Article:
Yes. Always read the whole article before citing. Don't be sloppy. Don't take lazy shortcuts. Write responsibly. This is academia, not second-rate journalism.
If you cite something you don't understand, or which is riddled with nonsense, or is later retracted, and you show no sign that you were aware of it in your citation, then it will reflect badly on you.
Obviously, in any paper you cite, there will be things that are relevant, and things that are not. But that doesn't mean you can avoid reading the paper, and only cherry-pick reading the one sentence in it that is convenient for you to build your argument. If you don't read it all, you won't know everything in it that's relevant.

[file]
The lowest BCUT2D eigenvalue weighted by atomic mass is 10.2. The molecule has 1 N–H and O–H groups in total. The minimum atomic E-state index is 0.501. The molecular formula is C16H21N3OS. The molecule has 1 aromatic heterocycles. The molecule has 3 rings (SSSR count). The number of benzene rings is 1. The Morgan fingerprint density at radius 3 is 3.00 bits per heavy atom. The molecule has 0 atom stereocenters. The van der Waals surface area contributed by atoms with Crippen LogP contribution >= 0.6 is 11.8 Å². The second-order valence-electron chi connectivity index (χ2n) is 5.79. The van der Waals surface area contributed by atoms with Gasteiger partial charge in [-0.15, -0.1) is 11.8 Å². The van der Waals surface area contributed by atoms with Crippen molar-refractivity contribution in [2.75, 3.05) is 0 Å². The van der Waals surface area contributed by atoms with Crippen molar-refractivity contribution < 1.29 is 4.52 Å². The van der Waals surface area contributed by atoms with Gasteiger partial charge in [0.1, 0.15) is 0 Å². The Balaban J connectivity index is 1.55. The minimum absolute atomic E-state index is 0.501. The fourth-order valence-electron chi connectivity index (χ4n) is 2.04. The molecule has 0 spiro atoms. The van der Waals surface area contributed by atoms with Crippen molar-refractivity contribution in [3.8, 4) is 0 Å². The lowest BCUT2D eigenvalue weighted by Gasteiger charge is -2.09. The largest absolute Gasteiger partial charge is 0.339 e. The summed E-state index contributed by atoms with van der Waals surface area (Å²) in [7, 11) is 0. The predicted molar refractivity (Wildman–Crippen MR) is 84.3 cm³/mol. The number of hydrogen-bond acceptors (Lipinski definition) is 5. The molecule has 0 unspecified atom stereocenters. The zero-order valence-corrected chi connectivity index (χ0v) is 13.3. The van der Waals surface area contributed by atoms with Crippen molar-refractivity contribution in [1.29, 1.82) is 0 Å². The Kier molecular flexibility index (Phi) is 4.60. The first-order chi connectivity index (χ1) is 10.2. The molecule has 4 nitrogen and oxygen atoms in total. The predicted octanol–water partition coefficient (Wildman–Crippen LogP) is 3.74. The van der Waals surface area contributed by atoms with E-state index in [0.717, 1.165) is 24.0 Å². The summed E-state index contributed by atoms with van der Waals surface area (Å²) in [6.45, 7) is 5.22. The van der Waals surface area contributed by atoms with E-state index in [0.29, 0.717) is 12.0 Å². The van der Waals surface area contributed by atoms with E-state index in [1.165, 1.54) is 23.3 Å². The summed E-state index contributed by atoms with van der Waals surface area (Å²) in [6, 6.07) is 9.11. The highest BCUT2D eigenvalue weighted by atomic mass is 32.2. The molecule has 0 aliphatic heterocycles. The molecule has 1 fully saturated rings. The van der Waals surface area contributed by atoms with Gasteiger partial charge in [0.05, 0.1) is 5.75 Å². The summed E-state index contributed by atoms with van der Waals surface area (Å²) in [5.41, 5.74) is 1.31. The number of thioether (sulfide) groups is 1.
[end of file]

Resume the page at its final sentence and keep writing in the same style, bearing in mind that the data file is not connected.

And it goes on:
Building comprehensively on predecessors' work is how scholarship progresses. Being lazy, omitting hte reading of your predecessors' work, and citing it blindly without reading it or understanding it, is how bad scholarship propagates.
If it's a large reference work such as a dictionary, then no, you aren't expected to read the whole thing: in such cases, you'll just have to get by with an appeal to authority, by using the most reputable dictionary you can.